MP vows to throw weight behind West Wittering flood works

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Chichester MP Andrew Tyrie has welcomed the preliminary work taking place ready for the construction of long-awaited coastal defences in West Wittering next spring.

Over the last month 100,000 cubic metres of clay and other materials have been transported to the site, and on Friday representatives from the Environment Agency invited Mr Tyrie down to see the visible progress of the project several years in the making, thanks to a huge community effort.

Work on the defences is scheduled to start once flocks of brent geese – a protected species – have migrated from the surrounding area.

Current defences need upgrading and are not expected to last more than five years; once in place, the new defences will help protect 55 properties.

Without the scheme it is thought the number of properties at risk of flooding from high tides in Chichester Harbour could increase by more than 170 over the next 100 years.

“I’m very pleased this site has got underway after several years of problems,” said Mr Tyrie. “It is a very good example of the local community working together: the community has come up trumps.

“Here we have got things moving and I’m really pleased about that and I’d like to thank all of the local Environment Agency, Keith Martin and the people of West Wittering who put their backs into it.”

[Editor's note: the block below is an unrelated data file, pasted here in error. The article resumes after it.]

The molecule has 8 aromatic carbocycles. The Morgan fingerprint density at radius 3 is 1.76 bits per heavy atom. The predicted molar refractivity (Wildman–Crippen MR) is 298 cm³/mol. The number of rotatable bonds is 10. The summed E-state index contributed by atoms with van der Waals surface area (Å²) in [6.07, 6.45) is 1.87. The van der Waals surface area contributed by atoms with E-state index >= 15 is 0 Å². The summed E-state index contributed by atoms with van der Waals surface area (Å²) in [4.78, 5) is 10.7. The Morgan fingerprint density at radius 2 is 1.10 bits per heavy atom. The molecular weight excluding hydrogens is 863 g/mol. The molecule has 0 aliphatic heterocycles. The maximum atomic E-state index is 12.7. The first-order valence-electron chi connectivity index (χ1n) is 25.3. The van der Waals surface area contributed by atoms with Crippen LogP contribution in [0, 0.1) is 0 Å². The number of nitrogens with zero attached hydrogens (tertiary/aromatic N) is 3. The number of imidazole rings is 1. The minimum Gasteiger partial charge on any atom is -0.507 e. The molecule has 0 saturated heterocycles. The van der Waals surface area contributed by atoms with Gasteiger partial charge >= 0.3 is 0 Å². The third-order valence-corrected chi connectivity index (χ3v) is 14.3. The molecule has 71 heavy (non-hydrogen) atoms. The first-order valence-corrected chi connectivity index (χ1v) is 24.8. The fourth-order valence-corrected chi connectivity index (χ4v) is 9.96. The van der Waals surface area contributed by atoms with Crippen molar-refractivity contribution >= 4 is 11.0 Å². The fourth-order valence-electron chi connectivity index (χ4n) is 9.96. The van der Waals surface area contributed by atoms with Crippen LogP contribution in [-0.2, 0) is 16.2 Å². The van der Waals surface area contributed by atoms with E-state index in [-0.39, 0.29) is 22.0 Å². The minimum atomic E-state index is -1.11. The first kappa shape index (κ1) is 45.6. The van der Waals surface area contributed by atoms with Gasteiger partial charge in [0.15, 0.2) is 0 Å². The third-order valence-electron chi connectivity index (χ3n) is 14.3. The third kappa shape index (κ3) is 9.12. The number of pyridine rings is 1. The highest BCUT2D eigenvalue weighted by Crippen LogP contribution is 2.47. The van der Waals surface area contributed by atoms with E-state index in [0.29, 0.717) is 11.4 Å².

The joint £1.8 million project included input from West Wittering Parish Council and the Residents’ Association, with the community raising more than £648,000 to contribute to the works, boosted by donations from the FG Woodger Trust, the West Wittering Estate and private donations.

The rest of the money came from the EA’s national funding programme for flood and coastal management projects. The EA said it had worked closely with the community to alleviate any inconvenience to residents and had wanted to bring the materials to the site ahead of the construction to minimise the impact on the tourist trade during the spring. Three to four lorries a day have been bringing the materials to the site.

A special shore link has been constructed using recycled materials, which will be used to take the material from its base to where defences will be situated. Once the work is completed, the link will be returned to its original state.

A team of eight has been on the site over the last week; work is taking place to compact all the clay which will remain on site ready for construction, while vegetation clearance is also being done.

Mr Tyrie said: “I’m determined to do whatever I can to protect the area from Pagham to East Head. What we’ve got to remember is we are talking about people’s homes and livelihoods that need protecting.

“Next year’s funding is still provisional and it’s absolutely vital that we get agreement from the national office to make sure this project is completed.”